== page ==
Wednesday, October 5, 2016


When you drive up Rattlesnake Springs Lane, Sewanee, Tennessee, then turn and climb the hill leading to “Possum’s End,” you’ll enter the domain of The Rev. Francis Xavier Walter and his wife Faye, a clinical psychologist. The domain showcases a renovated 1880’s tobacco barn built of star pine that was transported from Virginia to Tennessee, and which the Walters have made into a large, handsome home. And if you spend an afternoon talking with Francis about his former work, you’ll probably decide that you were in the presence of someone special — in this case, the man who helped launch the famous “Freedom Quilting Bee” in the Black Belt during the Civil Rights Movement in Alabama.

We’ve been friends with the Walters for most of the nine years we’ve lived at Sewanee and have had our feet under their table and eaten fare Faye prepared a la Alabama style several times. The meals were usually preceded by a bit of drama (LOL) that involved six of us acting out plays about the southern culture in southern vernacular even we southerners find foreign to our speaking.

Francis, a native Alabaman, has just completed a book about his life and his work in the Alabama Black Belt, “which has no title yet,” he says, “but you could call it a memoir that focuses on my commitment not to participate in the culture of racism and is also about all the ways race has impinged on my life.”

Francis was born in Mobile, Alabama and graduated from Spring Hill College, a Roman Catholic institution located two blocks away from his home. He majored in English and minored in Latin, then entered the Episcopal Seminary at the University of the South and was ordained a priest in 1957. He spent the next two years as a fellow and tutor at General Theological Seminary in New York City and later served Grace Episcopal Church in Jersey City, a ghetto church. He attributes much of his interest in dealing with racial problems to the “living textbook” of this ghetto church.

Francis was eventually called to become Director of the Selma Inter-religious Project in Alabama, a group comprised of Protestant, Roman Catholic, and other religious entities established in Selma, Alabama to combat racial injustice. Through his work in that capacity and still serving under the Bishop of the Episcopal Diocese of Newark, he became totally enmeshed in the fight against racism. However, when he returned home to Alabama to carry out his work with the underprivileged people in the Black Belt, the Episcopal Bishop of Alabama refused to give him a license to officiate in the state as a priest. He was also monitored by the FBI and had difficulty getting an FHA loan to buy a house.

Francis persisted in his work as an activist. “My mother, Martha, had developed cancer while I was in high school and experienced what I call ‘a repeatable process of opening to the infiniteness of God,’” he writes in two chapters of his book entitled “My Mother and Father Cole” and “Conversion.” In 1951, his mother attended a Christ Church Lenten Preaching Service where clergy she had known for years vested in cassock, surplice, and stole. “As she was leaving the service, she saw a Black man wearing a clerical collar. He was in the last row of pews. One assumes everyone saw him, but she was the one who walked over to the last row of pews and introduced herself to Father Cole. She asked him why he wasn’t up front with the other clergy, and he told her that she’d have to ask the other clergy. My mother turned around, went down the aisle to the door in the parish hall, and headed to the rector’s office. She found the embarrassed answer she received not an answer to her new-honed grasp of the Church as the Body of Christ. Later, she approached the Black president of the Women’s Auxiliary at the Church of the Good Shepherd and told her, ‘I’ve never questioned how colored people are treated by us. But now I know I want you to know I will no longer be part of it. I don’t know what I will do, but I will never again be part of it.’”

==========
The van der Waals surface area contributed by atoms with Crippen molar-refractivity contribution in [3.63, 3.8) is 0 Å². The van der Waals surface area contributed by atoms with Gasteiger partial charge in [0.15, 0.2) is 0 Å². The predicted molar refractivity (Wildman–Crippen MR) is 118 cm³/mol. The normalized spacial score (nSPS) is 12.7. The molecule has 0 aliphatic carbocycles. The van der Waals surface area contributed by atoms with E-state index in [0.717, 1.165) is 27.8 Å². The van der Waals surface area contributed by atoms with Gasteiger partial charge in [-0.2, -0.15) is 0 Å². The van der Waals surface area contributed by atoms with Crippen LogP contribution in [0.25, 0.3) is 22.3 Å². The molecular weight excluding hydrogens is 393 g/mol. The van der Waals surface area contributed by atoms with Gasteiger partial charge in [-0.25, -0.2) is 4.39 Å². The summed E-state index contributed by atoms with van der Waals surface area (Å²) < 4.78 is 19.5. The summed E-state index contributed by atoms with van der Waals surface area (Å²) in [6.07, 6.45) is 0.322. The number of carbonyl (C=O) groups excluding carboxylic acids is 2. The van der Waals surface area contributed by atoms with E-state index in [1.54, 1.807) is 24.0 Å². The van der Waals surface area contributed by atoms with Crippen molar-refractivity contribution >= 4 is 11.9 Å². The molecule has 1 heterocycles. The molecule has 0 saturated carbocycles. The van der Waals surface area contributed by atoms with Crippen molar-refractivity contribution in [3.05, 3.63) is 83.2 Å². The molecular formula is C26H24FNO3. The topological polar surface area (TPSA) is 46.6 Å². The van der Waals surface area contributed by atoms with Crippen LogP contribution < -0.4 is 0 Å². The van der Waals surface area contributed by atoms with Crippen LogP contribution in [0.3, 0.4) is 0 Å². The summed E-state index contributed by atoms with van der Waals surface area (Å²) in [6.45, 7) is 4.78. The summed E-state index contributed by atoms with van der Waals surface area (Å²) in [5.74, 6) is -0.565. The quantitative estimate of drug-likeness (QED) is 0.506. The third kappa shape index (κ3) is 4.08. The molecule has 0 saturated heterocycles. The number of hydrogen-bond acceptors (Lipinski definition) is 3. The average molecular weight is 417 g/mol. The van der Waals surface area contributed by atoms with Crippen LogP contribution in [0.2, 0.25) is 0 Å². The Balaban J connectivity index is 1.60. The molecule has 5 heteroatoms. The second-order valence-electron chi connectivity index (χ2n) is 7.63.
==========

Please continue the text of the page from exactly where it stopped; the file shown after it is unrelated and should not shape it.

His mother’s passion for justice and the Black struggle for equality inspired Francis and later played a part in causing him to initiate his most ambitious project, “The Freedom Quilting Bee Project,” which he helped promote and which became a handicraft cooperative recognized throughout the United States. The project gave granddaughters of slaves who had been field hands an opportunity to show how they had been victims of poverty and rural isolation but were capable of becoming dedicated artisans and businesswomen working with patchwork quilts. Later, the University of Alabama Press published “The Freedom Quilting Bee” by Nancy Callahan, a volume documenting the work of both Francis and the famous “freedom quilters.”

My session with Francis could have extended into the evening as he's an experienced raconteur, but readers will have to wait to read the final, expanded version of his story that will be published by New South Books, Montgomery, Alabama. It’s a fascinating account of the work of the Master of Possum’s End and includes many anecdotes about his childhood, family life in Alabama, as well as his early work as an Episcopal priest.

Francis describes his mother’s conversion as “a kairos, a Greek word for qualitative, not quantitative time: a period in which something special happens.” He closed our afternoon session by saying that his mother’s kairos “shaped future time for her, myself, my family, and who knows else?” I’d say that the “who knows else” includes anyone privileged to spend an afternoon with this engaging priest who made the cause for Civil Rights legislation and fight for racial equality his kairos.

Photography by Victoria I. Sullivan

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